FIG. 4 is a perspective view of an essential portion of a magnetic field generator of the sputtering apparatus shown in FIG. 3;

FIG. 5 is a perspective view of a main magnetic field-generating part of the magnetic field generator;

FIG. 6 is a perspective view of a supplementary magnetic field-generating part of the magnetic field generator;

FIG. 7 is a plan view of an essential portion of another embodiment of a magnetic field generator according to the present invention;

FIG. 8 is a side view of part of the sputtering apparatus of FIG. 3, showing relative distances from the back of a target to the main and supplementary magnetic field-generating parts;

FIGS. 9A to 9C are each a diagram of a deposition profile of a metal layer with respect to a respective corrosion profiles of a target;

FIG. 10 is a diagram of a corrosion profile of a target obtained using the main magnetic field-generating part shown in FIG. 5;

FIG. 11 is a diagram of a corrosion profile of a target obtained using the supplementary magnetic field-generating part shown in FIG. 6;

FIG. 12 is a diagram of a corrosion profile of a target obtained using the magnetic field generator according to the present invention;

FIG. 13 is a perspective view of the distribution of a magnetic field provided by the magnetic field generator according to the present invention; and

FIG. 14 is graph showing the corrosion profiles of targets obtained using the present invention and a conventional sputtering apparatus under the same sputtering conditions, respectively.

DETAILED DESCRIPTION OF THE PREFERRED EMBODIMENTS

The preferred embodiments of the present invention will now be described in detail with reference to the accompanying drawings.

Referring first to FIG. 3, a sputtering apparatus 3 according to the present invention includes a sputtering chamber 30. A substrate 34 is positioned within the sputtering chamber 30 at a dedicated area in front of a target 32. The sputtering apparatus 3 also includes a vacuum pump for forming a vacuum within the sputtering chamber 30 by pumping gas from the chamber. The sputtering chamber 30 is also connected to a plasma power source 36 for providing power that generates plasma. In particular, the plasma power source 36 is connected to the target 32. The substrate 34 is connected to a bias power source 38 for applying a bias thereto. Gas, such as argon, introduced into the sputtering chamber 30 is changed into plasma. The thus generated plasma impacts the target 32 to sputter atoms from the target 32. The atoms sputtered from the front of the target 32 are deposited on the substrate 34 to form a metal layer.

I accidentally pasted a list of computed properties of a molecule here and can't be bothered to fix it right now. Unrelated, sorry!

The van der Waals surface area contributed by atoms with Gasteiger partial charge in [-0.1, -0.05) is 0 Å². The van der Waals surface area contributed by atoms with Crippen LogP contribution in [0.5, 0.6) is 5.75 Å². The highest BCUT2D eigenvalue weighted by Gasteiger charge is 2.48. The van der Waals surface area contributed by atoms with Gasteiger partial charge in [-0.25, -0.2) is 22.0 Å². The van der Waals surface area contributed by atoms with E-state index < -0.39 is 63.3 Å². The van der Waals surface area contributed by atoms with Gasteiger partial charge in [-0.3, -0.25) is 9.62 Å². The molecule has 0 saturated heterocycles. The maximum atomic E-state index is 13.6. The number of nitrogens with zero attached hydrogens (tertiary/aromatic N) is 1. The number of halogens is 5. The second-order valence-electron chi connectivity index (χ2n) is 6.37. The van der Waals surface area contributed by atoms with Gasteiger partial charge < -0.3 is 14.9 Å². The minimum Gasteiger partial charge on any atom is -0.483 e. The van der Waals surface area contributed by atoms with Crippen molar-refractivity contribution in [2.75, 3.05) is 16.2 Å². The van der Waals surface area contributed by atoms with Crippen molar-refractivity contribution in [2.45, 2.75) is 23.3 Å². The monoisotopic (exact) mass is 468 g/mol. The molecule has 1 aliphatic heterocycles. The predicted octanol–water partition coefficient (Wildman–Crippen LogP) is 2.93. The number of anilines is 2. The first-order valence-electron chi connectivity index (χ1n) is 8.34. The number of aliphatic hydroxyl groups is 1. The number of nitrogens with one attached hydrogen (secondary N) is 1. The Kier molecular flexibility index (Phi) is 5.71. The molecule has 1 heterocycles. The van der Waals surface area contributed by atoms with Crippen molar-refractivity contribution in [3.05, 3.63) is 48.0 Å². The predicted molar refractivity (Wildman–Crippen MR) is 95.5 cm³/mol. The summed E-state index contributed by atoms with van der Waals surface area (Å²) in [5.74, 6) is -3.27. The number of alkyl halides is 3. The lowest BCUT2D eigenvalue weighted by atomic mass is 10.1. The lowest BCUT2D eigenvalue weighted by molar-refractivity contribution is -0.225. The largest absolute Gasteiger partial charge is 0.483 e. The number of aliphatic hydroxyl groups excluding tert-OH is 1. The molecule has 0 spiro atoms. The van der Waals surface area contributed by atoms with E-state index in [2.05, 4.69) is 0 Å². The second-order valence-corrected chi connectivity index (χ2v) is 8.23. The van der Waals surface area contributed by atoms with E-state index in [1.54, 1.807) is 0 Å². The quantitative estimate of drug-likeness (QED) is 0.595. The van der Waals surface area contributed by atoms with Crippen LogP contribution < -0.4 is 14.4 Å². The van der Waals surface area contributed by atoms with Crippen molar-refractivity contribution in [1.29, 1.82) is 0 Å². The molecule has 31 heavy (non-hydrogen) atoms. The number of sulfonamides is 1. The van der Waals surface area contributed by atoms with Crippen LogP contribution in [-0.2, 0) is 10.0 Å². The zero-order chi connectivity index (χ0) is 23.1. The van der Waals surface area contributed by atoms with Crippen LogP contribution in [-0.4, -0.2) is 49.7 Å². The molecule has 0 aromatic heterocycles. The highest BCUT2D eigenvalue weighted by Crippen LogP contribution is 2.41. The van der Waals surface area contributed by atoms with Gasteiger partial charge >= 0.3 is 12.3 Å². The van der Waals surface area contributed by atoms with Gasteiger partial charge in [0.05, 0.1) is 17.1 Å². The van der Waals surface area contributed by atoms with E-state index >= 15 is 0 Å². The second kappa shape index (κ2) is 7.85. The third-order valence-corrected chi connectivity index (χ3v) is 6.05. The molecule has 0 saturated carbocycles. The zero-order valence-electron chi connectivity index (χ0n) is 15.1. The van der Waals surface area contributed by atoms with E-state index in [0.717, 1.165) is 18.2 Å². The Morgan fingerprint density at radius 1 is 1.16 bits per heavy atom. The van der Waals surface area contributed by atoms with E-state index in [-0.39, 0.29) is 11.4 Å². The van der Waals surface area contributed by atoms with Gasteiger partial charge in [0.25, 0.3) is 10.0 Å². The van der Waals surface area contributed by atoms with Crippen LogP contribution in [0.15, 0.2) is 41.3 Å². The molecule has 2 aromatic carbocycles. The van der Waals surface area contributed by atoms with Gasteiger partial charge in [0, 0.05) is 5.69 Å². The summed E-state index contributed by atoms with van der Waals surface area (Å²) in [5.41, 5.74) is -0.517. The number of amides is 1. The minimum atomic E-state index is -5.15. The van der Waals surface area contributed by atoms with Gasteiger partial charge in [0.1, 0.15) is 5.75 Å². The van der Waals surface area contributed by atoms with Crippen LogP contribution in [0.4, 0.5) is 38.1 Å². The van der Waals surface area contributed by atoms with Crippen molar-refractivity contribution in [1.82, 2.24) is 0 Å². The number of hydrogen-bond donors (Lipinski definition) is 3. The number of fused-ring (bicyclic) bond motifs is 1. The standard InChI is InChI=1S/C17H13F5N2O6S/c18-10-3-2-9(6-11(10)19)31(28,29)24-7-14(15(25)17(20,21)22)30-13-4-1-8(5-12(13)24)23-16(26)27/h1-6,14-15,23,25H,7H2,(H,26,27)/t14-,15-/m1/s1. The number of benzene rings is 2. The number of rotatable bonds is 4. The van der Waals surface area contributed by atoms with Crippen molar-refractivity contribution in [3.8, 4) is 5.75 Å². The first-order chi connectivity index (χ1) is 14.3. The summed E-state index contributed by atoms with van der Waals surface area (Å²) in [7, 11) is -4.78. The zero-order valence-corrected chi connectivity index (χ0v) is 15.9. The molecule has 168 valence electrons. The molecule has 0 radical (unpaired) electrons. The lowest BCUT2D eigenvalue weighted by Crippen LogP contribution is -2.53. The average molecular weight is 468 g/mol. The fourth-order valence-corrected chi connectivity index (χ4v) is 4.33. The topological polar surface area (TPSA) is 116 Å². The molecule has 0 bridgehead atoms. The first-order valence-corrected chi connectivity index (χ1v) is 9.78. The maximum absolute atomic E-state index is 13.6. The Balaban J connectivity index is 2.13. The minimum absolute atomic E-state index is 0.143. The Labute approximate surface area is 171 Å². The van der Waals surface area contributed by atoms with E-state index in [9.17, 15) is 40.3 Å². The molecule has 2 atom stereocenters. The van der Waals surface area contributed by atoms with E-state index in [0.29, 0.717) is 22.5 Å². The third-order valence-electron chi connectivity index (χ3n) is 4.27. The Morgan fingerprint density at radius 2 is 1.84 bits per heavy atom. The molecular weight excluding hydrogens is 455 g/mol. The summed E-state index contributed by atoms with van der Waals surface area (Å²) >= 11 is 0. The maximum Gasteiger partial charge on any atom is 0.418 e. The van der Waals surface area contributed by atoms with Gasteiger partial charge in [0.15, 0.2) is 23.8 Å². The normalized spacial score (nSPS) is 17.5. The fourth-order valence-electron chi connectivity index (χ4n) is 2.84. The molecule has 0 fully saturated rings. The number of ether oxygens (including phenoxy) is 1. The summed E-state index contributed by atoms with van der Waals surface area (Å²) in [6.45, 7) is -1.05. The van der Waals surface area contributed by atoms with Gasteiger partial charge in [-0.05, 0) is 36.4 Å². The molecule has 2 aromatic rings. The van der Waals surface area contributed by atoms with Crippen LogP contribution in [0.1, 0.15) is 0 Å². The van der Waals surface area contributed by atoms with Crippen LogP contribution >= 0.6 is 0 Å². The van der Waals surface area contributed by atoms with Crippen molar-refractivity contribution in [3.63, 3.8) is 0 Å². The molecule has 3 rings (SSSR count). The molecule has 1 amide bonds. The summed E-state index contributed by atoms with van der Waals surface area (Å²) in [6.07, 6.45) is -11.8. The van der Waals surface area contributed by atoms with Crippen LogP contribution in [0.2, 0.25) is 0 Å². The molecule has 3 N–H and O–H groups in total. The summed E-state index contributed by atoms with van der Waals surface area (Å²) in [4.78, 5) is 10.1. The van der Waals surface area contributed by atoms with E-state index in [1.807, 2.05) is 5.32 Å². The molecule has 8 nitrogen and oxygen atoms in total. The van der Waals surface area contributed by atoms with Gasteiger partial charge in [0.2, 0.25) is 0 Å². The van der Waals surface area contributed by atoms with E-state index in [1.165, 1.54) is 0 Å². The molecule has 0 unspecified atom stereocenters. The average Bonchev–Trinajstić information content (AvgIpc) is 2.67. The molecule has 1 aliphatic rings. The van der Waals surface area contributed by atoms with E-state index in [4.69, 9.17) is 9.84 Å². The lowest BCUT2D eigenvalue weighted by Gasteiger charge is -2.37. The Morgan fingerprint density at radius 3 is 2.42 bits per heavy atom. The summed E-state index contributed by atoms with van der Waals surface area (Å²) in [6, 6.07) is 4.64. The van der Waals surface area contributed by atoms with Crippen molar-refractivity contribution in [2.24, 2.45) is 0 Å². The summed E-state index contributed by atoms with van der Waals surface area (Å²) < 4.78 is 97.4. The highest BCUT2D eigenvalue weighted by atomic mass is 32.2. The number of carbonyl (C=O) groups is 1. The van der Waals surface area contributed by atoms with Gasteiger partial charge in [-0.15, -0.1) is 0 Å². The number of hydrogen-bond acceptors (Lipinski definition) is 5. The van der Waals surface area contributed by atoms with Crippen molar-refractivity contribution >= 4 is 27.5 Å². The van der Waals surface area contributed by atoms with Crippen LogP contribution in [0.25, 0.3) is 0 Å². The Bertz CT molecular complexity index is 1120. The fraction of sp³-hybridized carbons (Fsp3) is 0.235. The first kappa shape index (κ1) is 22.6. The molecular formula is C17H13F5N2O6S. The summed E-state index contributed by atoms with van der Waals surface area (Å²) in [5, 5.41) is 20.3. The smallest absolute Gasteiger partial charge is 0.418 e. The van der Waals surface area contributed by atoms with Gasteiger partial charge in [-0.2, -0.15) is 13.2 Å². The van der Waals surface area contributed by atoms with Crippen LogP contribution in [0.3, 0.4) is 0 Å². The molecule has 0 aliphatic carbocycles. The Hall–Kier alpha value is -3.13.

The sputtering apparatus 3 also includes a magnetic field generator 40 for producing a magnetic field at the front of the target 32. The magnetic field generator 40 comprises a magnetic enclosure that can effectively control the behavior of the atoms sputtered from the target 32. FIG. 4 is a perspective view of the portion of the magnetic field generator 40 that comprises such an enclosure.

Referring now to FIG. 4, the magnetic field generator 40 includes a support 403 in the form of a plate. The magnetic field generator 40 is oriented such that a vertical line passing through the geometric center of the support plate 403 coincides with a vertical axis passing through the center of the target 32. That is, the support plate 403 and the target 32 are centered relative to each other. The magnetic field generator 40 also includes a main magnetic field-generating part 405 disposed on the surface of the support plate 403 offset from the vertical axis passing through the center of the target 32. Thus, the main magnetic field-generating part 405 produces a magnetic field that is offset laterally from the center of the target.

Still further, the magnetic field generator 40 includes a rotary drive unit, such as a motor, 401 for rotating the support plate 403. The drive unit 401 is connected to the surface of the support plate 403 opposite that on which the main magnetic field-generating part 405 is disposed. When the support plate 403 is rotated by the drive unit 401, a magnetic field is generated by the main magnetic field-generating part 405 from the back of the target to the front thereof. The behavior of the atoms sputtered from the target can be effectively controlled by the magnetic field at the front of the target.